Outrage from Floyd’s death coalesced into a courage that led millions to protest during a pandemic, risking their lives to both disease and violent policing tactics. The protests were a visceral response spurred by the videotaped murder, and an awakening to a phenomenon that has been part of Black life in America for four centuries.
The murder shined a brighter light on the reality that Black folks in America face higher barriers in every spectrum: education, health care, politics, entertainment, and, of course, interactions with agents of law enforcement who swear to protect the safety of all, not just the rich, or the white. It shined a brighter light on the reality that simply being Black is a life-threatening condition in the United States. Any hope for real change lies in recognition of these facts and in sympathy for this plight from younger, white Americans.
This classification of “white” might be overly broad, but that, too, is an uncomfortable reality. At any rate, the continuation of what happened in the streets last summer and what happened at the polls in November relies on vigilant protection of voting rights and accurate depiction of America’s racist and oppressive history.
Two steps forward ...
For every step forward, we are reminded that there will be a horse dragging us 10 steps backward. Next week marks the 100th anniversary of the Tulsa Race Massacre, and there are politicians who seek to ban the teaching of such crucial elements in our development as a nation, including the governor of Oklahoma, the state in which Tulsa is situated.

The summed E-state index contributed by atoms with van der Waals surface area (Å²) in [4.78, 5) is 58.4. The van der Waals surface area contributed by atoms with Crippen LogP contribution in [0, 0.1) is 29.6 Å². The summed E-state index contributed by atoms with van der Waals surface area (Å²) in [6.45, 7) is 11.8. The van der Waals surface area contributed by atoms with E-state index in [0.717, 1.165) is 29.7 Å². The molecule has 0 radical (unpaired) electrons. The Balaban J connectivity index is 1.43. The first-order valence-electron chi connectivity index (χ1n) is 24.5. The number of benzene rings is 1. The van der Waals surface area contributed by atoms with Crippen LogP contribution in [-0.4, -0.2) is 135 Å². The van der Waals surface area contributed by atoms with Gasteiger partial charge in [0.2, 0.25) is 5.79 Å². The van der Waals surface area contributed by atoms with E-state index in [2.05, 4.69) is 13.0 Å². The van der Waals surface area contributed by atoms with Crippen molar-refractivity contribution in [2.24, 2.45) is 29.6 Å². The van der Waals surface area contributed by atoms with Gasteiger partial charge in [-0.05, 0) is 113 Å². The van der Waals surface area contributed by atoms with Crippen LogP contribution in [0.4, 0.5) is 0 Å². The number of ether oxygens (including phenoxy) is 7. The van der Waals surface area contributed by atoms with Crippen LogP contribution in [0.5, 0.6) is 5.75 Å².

We now have ever-more emboldened bigoted legislators, sports stars who endorse racists, coaches who feign ignorance of the issues, and genuinely obtuse, sheltered millionaire jocks who can tell you every move the Kardashians make but don’t know who Breonna Taylor or Jacob Blake are.
We now have the Washington Football Team in the NFL, but the Braves not only won’t criticize an oppressive voting rights bill passed in their state this year, but they actually criticized Major League Baseball for pulling the All-Star Game out of Georgia in reaction to it.
Of course, the Braves still encourage fans to do the “Tomahawk Chop” and chant.
Since Kaepernick’s protest began in the summer of 2016, I’ve had the same tired, willfully obtuse conversations with too many of my peers to count. The “Why don’t they just comply?” conversation (noncompliance isn’t a death warrant); the “White nationalism isn’t the same as white supremacy!” conversation (it is the same); the “Yes, Redskins is a racist term” conversation (I mean, seriously); and the “Why should ‘Black Lives Matter’ be a thing?!” conversation (Black lives shouldn’t matter more than other lives; they should matter as much as other lives).
Most of these peers do not care to educate themselves. That’s their prerogative. I don’t have that luxury.
Did some good come from this horror? Perhaps. The murder and its fallout, combined with the disproportionate impact on Black-owned businesses by the coronavirus pandemic, sent a stream of money and awareness toward Black-owned businesses; the 76ers have, typically, been commendable in this area.
The murder heightened sensitivity regarding discriminatory hiring practices and sensitivity toward workplace environments that are systemically hostile toward minority employees, no matter how unintentional. We witnessed that here at The Inquirer. No place, and nobody, is perfect.
But progress? Real progress? Maybe. But progress is never permanent.
For instance, in the past few weeks Republicans in 34 states have introduced bills to limit the rights of protesters and to punish them more harshly. These bills aren’t necessary. They’re just another weapon aimed at quieting the voices who screamed for justice for George Floyd at demonstrations that were overwhelmingly peaceful.
Because this sort of justice — social justice — does not serve their ends.
Two steps forward ...